lodged in caves under the Olumo Rock. They had earlier
assisted Sobookun to retrieve the soil samples from around
the Olumo Rock.
Later, Adagba and others moved to the rock to join Liperu
and the three hunters, who had settled there. Adagba was a
brave man who had his farmland located very close to the
rock. The settlement was called Oko Adagba, the initial
name of Abeokuta. Olumo means ‘built by the Lord’ – its
naturally furnished apartments being its caves! Another
interpretation of Olumo is ‘Oluwa Fimo’ meaning God puts
an end to the hostility against the Egbas. Abeokuta is also
known as ‘Abe Olumo’ – a settlement under the rock.
Between 1830 and the turn of the century, the settlers in
Abeokuta were forced to fight several wars mostly for the
survival of the emerging settlement. In 1832, the Ijebu Remo
people provoked the new settlers into taking arms against
several Ijebu Remo towns in the Owiwi war. In 1834, an
attempted Ibadan invasion also challenged them into a war
which resulted in the heavy defeat of the Ibadan army at the
Battle of Arakanga which manifested the potency and
indispensability of the warriors of the Owu settlers who had
only recently been convinced by Sodeke to settle with them
in order to boost the new settlement’s defences!
In 1842, the settlers took the offensive against the Ota
people in order to ensure free movement through Ota
territory on their route to Lagos for firearms. This led to
another war in 1844 when they attacked Ado under the Owu
war general, Gbalefa, for assisting the Ota people two years
earlier. The same year, the Dahomeans, under King Gezo,
invaded Abeokuta but were repulsed. The Dahomey army
repeated the invasion in 1851 and suffered the devastating
defeat of their largely female ‘Amazon’ warriors who were
pursued all the way to the outskirts of their kingdom!
In 1849, Abeokuta attacked Ibarapa for waylaying the Egba
in their territory. Among other wars fought by Abeokuta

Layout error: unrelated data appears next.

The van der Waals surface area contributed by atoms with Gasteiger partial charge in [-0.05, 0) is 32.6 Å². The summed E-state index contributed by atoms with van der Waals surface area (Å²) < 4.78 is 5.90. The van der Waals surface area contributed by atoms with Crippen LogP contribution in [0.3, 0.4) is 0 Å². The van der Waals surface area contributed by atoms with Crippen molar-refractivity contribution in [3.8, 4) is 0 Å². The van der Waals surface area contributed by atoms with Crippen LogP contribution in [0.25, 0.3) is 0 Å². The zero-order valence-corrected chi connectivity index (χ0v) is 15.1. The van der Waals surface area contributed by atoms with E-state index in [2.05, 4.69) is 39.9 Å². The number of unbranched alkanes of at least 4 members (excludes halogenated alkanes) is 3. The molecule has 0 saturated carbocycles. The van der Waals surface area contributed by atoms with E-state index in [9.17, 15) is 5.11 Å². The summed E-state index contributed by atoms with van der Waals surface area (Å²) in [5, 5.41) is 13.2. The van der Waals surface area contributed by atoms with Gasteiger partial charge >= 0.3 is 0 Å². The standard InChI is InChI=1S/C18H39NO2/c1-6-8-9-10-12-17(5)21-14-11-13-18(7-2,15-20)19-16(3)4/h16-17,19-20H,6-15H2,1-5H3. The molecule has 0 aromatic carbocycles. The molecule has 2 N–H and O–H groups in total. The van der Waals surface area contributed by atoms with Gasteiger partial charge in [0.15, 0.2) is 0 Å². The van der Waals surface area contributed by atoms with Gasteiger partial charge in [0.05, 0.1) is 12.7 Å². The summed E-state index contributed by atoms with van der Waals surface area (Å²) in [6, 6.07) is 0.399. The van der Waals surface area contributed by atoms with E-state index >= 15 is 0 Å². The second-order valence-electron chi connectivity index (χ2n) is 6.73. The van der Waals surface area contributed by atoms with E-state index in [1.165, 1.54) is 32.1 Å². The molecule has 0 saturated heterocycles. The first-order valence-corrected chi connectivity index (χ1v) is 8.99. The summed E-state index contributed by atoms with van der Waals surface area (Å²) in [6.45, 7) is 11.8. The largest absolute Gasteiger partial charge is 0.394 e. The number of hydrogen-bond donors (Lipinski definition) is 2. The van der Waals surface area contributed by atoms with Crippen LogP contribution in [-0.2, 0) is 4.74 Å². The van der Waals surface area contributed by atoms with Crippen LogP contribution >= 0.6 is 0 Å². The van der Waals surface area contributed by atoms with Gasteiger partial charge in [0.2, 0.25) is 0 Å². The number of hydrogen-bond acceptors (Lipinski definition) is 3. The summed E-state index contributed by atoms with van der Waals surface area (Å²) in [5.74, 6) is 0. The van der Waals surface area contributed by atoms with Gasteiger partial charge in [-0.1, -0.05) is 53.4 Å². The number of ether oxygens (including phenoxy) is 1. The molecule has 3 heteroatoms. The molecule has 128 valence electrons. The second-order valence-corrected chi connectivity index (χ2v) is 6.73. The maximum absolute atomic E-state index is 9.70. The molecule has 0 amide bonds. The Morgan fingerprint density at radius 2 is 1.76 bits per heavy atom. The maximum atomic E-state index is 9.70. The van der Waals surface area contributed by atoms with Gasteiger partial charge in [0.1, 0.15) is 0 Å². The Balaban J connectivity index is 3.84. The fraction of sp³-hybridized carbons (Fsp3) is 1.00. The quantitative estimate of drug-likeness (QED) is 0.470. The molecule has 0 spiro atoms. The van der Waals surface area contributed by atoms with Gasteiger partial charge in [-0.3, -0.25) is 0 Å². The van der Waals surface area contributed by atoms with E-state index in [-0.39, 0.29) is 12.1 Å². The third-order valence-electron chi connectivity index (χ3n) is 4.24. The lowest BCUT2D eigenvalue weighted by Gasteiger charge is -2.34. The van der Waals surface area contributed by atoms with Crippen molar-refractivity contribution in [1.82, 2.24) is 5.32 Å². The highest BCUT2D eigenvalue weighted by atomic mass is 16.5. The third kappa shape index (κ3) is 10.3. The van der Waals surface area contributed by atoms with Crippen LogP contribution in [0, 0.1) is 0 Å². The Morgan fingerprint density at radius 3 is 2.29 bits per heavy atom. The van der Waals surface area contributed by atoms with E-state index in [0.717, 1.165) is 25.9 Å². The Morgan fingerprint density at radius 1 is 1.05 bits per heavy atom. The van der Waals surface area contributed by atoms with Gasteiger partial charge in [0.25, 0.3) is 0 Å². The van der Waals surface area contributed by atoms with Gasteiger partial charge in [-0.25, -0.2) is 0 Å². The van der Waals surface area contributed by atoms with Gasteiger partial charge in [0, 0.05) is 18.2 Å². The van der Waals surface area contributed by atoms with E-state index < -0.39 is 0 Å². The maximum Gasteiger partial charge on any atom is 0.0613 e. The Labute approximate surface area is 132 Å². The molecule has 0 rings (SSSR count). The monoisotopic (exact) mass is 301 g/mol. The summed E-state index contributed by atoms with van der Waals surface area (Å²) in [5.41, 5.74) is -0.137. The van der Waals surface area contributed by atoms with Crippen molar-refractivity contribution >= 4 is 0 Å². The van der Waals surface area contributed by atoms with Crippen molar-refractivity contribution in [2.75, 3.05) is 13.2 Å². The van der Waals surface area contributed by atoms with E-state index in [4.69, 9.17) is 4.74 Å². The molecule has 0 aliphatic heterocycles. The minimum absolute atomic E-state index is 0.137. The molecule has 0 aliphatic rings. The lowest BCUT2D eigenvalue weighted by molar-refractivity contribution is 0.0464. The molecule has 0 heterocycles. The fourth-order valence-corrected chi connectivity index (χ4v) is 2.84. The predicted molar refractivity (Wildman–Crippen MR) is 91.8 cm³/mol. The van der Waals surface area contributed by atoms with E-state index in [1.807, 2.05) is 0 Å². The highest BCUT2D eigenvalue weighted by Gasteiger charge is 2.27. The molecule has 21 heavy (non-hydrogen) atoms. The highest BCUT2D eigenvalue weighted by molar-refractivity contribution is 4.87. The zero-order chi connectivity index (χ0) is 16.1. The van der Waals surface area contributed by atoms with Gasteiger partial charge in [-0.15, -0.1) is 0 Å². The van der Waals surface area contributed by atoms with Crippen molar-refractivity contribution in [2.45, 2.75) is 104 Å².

were the Ijebu-Ere War in 1851, and the Ijaye War of
1860-1862, and the Makun War of 1862-1864, as well as a
few others. In most of these encounters, they emerged
victorious – although they suffered their own reverses in
some as well.
After the demise of Sodeke, Abeokuta had no leader for
quite a number of years. The administration of the town was
left in the hands of chiefs like Ogunbona the Balogun of
Ikija, Okukenu the Sagbua of Ake, Somoye the Seriki, who
later became Bashorun in succeeding Apati, Bada of Kemta,
and others.
The Egbas in an effort to reunite from this leadership
fractionalization elected to install an Oba, and the lot fell on
Okukenu, the Sabua of Ake and head of Egba Ogboni cult.
An industrious woodcarver, he was installed the Alake of
Ake on August 8, 1854.
A few months later in 1855, the first Olowu in Abeokuta, Oba
Adeyanju Pawu from the Otileta Royal lineage was also
Ps: The above was culled, refined, and edited from articles
posted on historical sites.[/b][b]

1 Like

Re: Nigeria Historical Facts: Who Are The Egbas?? by Pheals(f): 8:07am On Jan 08, 2016
Lisabi was born in Abeokuta... Its was sodeke that lead them #fact
Re: Nigeria Historical Facts: Who Are The Egbas?? by teetee123: 11:12pm On Jan 09, 2016
Lisabi was born in Abeokuta... Its was sodeke that lead them #fact

You are wrong. Lisabi was born ?1700s in the Egba homestead long before relocation to Abeokuta in 1830. Egbas were formerly the original occupants of the present Ibadan. Egbas were not living together as it is in Abeokuta but separately as different towns. Most of the Egba towns had their own kings or leaders. The Egbas that survived the journey to Abeokuta decided to stay together as a single group and fought their enemies. They were later joined by the Owus and others who were also looking for a place of refuge.
Re: Nigeria Historical Facts: Who Are The Egbas?? by itstpia8: 11:31pm On Jan 09, 2016
cant remember the specific detail of all these, will have to look them up.